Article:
When I was younger and living in rural Suffolk, I used to stand at the front window of my house and watch the local running races take place. The procession of runners would head out past my window, run a loop around the countryside, and then run back past my house again to the finish. I loved watching, and always wished I could take part. Running the Bassingham Bash 5mile Road Race on Saturday last week reminded me of these races, and I felt like it was my chance to actually experience running in one after so many years of watching.
Choosing to take part in the Bassingham Bash was not hard, firstly my friend suggested it (does anyone ever turn down a running opportunity!?), secondly Bassingham is only a few minutes away from my hometown of Lincoln, thirdly the appeal of racing a 5 mile distance for the first time was a massive draw - guaranteed PB!, and lastly, and most importantly, there was cake at the finish for all runners!
Heading to a race for a 2.30pm start did feel a little odd, and by this time of day the heat had really hit a peak, so it was evident we were in for a hot race. Standing at the start line with my friend I strangely did not feel too nervous. I think this was helped by the fact that we had arrived in good time for the event, had been able to take everything in, and sit and chat for a bit - which seems to always help relax me. I did not have any time pressure on me either, having never raced the distance before, so just wanted to go out there and see what I could do.
I started the race very fast - too fast - and I knew it. I ran the first two kilometres in 4.27 min splits, and when seeing this on my watch the first thought that crossed my mind was 'I am going to severely pay for this later!' I managed to ignore this thought though, and just told myself to run as hard as I could for as long as I could, hoping this would be a reasonable strategy! The heat was intense at times, with only the odd cloud or tree offered a bit of shelter. I was therefore extremely happy to find a water station on course, where some wonderful local scouts were on duty. A young ukulele player was also positioned nearby, which brought a smile to my face. As I continued to run my kilometre splits did all get progressively slower, although I didn't suffer as much as I initially feared, instead quite enjoying the challenege of forcing my legs to keep up the pace. The payback really came when I hit the very end. The last few hundred metres were a real battle and felt like forever, and on crossing the finish line I was truly shattered! Receiving my Bassingham Bash finishers mug - a unique race 'medal' - alongside my slice of caramel flapjack was a very welcomed distraction from the tiredness that swept rapidly through my body. I was so spent I even missed what would have been a golden opportunity to take a photo of my friend finishing as she crossed the line shortly after me. I would never normally miss something like that!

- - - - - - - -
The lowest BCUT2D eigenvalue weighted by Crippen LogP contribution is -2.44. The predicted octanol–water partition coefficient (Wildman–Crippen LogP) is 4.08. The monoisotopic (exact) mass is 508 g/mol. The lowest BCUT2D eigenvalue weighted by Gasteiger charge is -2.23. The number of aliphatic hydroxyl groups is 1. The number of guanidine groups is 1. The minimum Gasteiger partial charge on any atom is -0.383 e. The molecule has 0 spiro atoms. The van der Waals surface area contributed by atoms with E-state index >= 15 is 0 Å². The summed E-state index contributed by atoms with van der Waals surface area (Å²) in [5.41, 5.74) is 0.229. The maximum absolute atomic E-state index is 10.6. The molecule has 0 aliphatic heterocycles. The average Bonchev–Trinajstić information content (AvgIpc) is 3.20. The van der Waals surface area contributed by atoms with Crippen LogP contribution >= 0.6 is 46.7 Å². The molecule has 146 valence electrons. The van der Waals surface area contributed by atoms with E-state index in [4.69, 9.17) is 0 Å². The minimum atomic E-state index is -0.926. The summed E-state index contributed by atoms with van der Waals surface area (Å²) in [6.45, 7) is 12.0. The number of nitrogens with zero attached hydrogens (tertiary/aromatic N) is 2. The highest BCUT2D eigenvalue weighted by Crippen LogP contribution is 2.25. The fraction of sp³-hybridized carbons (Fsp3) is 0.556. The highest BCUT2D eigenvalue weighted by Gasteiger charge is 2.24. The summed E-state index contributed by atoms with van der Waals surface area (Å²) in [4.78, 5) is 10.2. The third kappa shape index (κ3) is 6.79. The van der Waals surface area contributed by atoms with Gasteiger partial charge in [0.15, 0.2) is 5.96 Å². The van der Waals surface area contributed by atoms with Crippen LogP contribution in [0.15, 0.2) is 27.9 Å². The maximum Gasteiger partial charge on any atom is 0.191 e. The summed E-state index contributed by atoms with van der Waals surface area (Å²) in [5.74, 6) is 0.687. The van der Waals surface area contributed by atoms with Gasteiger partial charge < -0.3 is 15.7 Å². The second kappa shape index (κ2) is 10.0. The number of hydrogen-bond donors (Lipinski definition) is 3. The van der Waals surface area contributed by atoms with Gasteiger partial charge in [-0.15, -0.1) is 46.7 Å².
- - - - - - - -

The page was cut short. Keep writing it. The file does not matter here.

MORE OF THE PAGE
My unofficial finish time on my watch was 37.32, which has since been improved to an official result of 37.30 - something I am very happy with as I definitely could not have given any more!
After finishing the race my friend and I sought some shade and watched the rest of the runners come in. We were able to spot a few faces we recognised from Twitter and the online UK Run Chat community, and I was also really happy to see so many runners stay and clap every last runner in. The Bassingham Bash did have a very supportive feel about it. I really respect the race organisers, Witham Runners, for hosting it and for doing a fantastic job, a feeling I think was felt by all those taking part. For someone who participates in races, being a runner who is able to step back and actually deliver an event for other runners is really admirable. I additionally have huge levels of awe for some of the finish times which were recorded, listening to the prizes being awarded to the winning runners it was almost unimaginable to think of running that fast. I was also a little bit jealous of some of the prizes which were given out - I could really do with a blender!
All in all, the Bassingham Bash was a wonderful local event. A great distance to test all runners, a lovely course, very well organised, and has those added quirky elements which help to make it both unique and memorable - I will be back in 2016!
Alice's Adventures In Running Land
Read about my adventures in running land...